Ms Lovemore was not convinced that district offices had a key role, owing to feedback from principals. Norms and standards were non-binding and would require regulation. The Districts should have data at hand -- it should not be the role of the DBE.  She asked who the mentors were and where they came from. Not one of the schools in her constituency had received annual results. She did not see this as an exercise that indicated provincial political will. She said that the average was not an adequate indicator of underperforming schools, based on the balance between high performing and badly performing schools.

Mr Mnguni said that the officials were not performing, as there was inadequate monitoring. Some district circuits were under-resourced, despite their allocated budgets. He asked if it was possible for the circuits to be fully equipped and controlling their own budgets, and emphasised that under-qualified individuals who were appointed to senior positions was a concern.

Mr Khosa said there had been no mention of plans for maintenance. He enquired as to whether the private schools funded by government were monitored, and about the timeframes for delivery.  The lack of coordination between teachers and advisors was a concern.  What was the Department’s plan of action with regard to improving the quality of support?

Ms Van der Walt referred to the criteria for district officials, and said she had been under the impression that this had been implemented.  She asked whether a circuit manager who was director in an independent school or learning academy, could be appointed and recommended that strict regulations should be implemented with regard to the criteria.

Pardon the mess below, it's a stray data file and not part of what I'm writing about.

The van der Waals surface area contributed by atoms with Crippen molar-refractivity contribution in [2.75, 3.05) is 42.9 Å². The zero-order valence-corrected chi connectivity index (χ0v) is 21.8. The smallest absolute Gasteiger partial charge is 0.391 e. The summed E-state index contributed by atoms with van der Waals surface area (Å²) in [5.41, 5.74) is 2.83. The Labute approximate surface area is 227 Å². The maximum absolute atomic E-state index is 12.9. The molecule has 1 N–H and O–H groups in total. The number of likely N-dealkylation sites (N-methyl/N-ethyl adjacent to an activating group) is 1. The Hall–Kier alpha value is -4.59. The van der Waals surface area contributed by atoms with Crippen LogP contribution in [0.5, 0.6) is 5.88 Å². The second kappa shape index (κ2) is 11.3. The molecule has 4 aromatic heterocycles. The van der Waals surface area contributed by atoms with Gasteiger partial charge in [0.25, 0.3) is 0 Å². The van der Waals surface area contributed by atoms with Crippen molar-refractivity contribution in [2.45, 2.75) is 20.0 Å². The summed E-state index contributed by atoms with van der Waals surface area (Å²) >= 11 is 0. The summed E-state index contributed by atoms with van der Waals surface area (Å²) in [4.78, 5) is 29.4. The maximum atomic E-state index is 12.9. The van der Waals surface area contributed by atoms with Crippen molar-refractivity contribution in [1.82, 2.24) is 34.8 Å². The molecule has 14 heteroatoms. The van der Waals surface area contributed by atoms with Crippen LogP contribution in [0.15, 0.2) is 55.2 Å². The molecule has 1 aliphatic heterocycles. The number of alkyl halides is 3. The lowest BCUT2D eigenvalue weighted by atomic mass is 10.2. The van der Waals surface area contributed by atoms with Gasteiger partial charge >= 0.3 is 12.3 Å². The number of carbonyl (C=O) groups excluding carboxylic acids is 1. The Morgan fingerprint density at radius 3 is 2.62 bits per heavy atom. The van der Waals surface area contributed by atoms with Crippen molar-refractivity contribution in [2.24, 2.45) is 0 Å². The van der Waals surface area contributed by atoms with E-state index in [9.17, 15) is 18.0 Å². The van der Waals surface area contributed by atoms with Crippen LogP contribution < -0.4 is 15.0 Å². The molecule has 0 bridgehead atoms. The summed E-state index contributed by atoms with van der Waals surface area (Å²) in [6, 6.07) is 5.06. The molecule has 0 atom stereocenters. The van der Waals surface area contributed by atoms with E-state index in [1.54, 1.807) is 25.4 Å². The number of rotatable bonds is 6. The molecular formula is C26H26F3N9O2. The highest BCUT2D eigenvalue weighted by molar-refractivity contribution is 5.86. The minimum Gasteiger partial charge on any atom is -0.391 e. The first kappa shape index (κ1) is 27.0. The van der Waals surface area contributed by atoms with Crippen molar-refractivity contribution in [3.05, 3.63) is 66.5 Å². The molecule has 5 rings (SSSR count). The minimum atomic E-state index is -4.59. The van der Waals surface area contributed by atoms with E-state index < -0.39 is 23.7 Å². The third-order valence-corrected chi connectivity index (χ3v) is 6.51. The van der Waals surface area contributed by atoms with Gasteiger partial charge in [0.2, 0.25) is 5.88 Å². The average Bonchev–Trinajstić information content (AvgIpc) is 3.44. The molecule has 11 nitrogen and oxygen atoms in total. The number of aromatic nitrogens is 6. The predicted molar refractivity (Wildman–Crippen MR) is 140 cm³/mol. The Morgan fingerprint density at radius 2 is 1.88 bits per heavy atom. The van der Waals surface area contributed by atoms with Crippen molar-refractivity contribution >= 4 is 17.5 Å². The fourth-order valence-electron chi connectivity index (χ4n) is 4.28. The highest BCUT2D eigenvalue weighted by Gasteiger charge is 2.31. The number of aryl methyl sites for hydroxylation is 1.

Ms Tyobeka agreed that advisors were underperforming and acknowledged that the filling of critical vacancies was the Department’s priority.  Provinces were claiming budgetary challenges. There was a need for re-prioritisation which would require recommendations from the Committee.

The Department would place emphasis on circuit managers and subject advisors, who had been identified as District staff initially.

Regarding the JTG district, the issue was that parents were preventing learners from attending schools, and the Department would work extensively to protect the gains made thus far.

The Department was not convinced that the Eastern Cape was ‘overloaded’, but believed that it was not adequately structured.  Slowness in action was the issue, and not the lack of resources. However, districts were divided, and many of the schools were not aligned with policy. The Department was aiming to assist the province with regard to this.

Ms Tyobeka said the Department believed that districts were a key driver and had identified some of the areas and reasons for concern. The Department was also looking into competency assessments and the alignment of performance agreements on which to monitor districts.

She said that mentors were retired district directors from Gauteng, with a history of good performance. She was distressed to learn that learners had not received annual results, and said that the Department would look into this.

The Department would look into the appointment of unqualified personnel, as well as the implementation of the maintenance policy.

The need for support was a great concern, and the Department was evaluating creative ways to address this through various entities.  The Department would be looking at the timelines and evaluating the appointment criteria.

The Chairperson said the strides made by the Department should be communicated to the public. Mobilising the communities was a useful instrument, but there had not been sufficient engagement. The districts were necessary but needed enhancement and effectiveness, as the districts portfolio had been very weak.

The meeting was adjourned.